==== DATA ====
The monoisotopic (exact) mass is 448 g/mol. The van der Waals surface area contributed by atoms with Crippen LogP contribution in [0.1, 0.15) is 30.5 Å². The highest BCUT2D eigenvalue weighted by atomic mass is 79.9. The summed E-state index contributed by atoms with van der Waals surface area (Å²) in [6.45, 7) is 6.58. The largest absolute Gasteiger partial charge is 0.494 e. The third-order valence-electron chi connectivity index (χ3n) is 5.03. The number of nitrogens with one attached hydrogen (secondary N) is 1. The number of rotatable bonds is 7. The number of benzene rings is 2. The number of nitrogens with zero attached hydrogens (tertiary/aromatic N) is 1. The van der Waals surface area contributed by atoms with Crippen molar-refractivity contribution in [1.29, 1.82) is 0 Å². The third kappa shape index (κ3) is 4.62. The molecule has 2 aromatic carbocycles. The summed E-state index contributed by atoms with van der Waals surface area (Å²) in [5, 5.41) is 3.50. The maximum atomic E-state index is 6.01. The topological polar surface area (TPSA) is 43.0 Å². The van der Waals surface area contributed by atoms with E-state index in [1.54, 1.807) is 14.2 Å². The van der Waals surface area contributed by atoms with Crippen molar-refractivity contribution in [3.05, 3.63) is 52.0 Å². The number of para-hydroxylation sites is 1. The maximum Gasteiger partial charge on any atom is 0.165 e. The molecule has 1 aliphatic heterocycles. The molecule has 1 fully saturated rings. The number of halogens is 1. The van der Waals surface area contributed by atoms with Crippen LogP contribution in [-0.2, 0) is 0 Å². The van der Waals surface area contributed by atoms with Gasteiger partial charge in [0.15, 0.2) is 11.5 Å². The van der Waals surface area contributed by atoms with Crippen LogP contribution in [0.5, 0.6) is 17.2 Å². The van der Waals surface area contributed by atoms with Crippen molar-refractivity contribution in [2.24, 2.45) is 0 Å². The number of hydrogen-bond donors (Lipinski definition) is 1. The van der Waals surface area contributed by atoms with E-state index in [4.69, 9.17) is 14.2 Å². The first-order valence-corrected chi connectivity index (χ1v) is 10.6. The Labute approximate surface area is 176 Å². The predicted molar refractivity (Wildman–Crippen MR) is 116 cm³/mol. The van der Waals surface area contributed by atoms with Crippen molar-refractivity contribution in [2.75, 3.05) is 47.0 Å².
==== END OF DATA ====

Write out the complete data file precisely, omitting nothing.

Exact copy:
The monoisotopic (exact) mass is 448 g/mol. The van der Waals surface area contributed by atoms with Crippen LogP contribution in [0.1, 0.15) is 30.5 Å². The highest BCUT2D eigenvalue weighted by atomic mass is 79.9. The summed E-state index contributed by atoms with van der Waals surface area (Å²) in [6.45, 7) is 6.58. The largest absolute Gasteiger partial charge is 0.494 e. The third-order valence-electron chi connectivity index (χ3n) is 5.03. The number of nitrogens with one attached hydrogen (secondary N) is 1. The number of rotatable bonds is 7. The number of benzene rings is 2. The number of nitrogens with zero attached hydrogens (tertiary/aromatic N) is 1. The van der Waals surface area contributed by atoms with Crippen molar-refractivity contribution in [1.29, 1.82) is 0 Å². The third kappa shape index (κ3) is 4.62. The molecule has 2 aromatic carbocycles. The summed E-state index contributed by atoms with van der Waals surface area (Å²) in [5, 5.41) is 3.50. The maximum atomic E-state index is 6.01. The topological polar surface area (TPSA) is 43.0 Å². The van der Waals surface area contributed by atoms with E-state index in [1.54, 1.807) is 14.2 Å². The van der Waals surface area contributed by atoms with Crippen molar-refractivity contribution in [3.05, 3.63) is 52.0 Å². The number of para-hydroxylation sites is 1. The maximum Gasteiger partial charge on any atom is 0.165 e. The molecule has 1 aliphatic heterocycles. The molecule has 1 fully saturated rings. The number of halogens is 1. The van der Waals surface area contributed by atoms with Crippen LogP contribution in [-0.2, 0) is 0 Å². The van der Waals surface area contributed by atoms with Gasteiger partial charge in [0.15, 0.2) is 11.5 Å². The van der Waals surface area contributed by atoms with Crippen LogP contribution in [0.5, 0.6) is 17.2 Å². The van der Waals surface area contributed by atoms with Crippen molar-refractivity contribution in [2.24, 2.45) is 0 Å². The number of hydrogen-bond donors (Lipinski definition) is 1. The van der Waals surface area contributed by atoms with E-state index in [4.69, 9.17) is 14.2 Å². The first-order valence-corrected chi connectivity index (χ1v) is 10.6. The Labute approximate surface area is 176 Å². The predicted molar refractivity (Wildman–Crippen MR) is 116 cm³/mol. The van der Waals surface area contributed by atoms with Crippen molar-refractivity contribution in [2.75, 3.05) is 47.0 Å².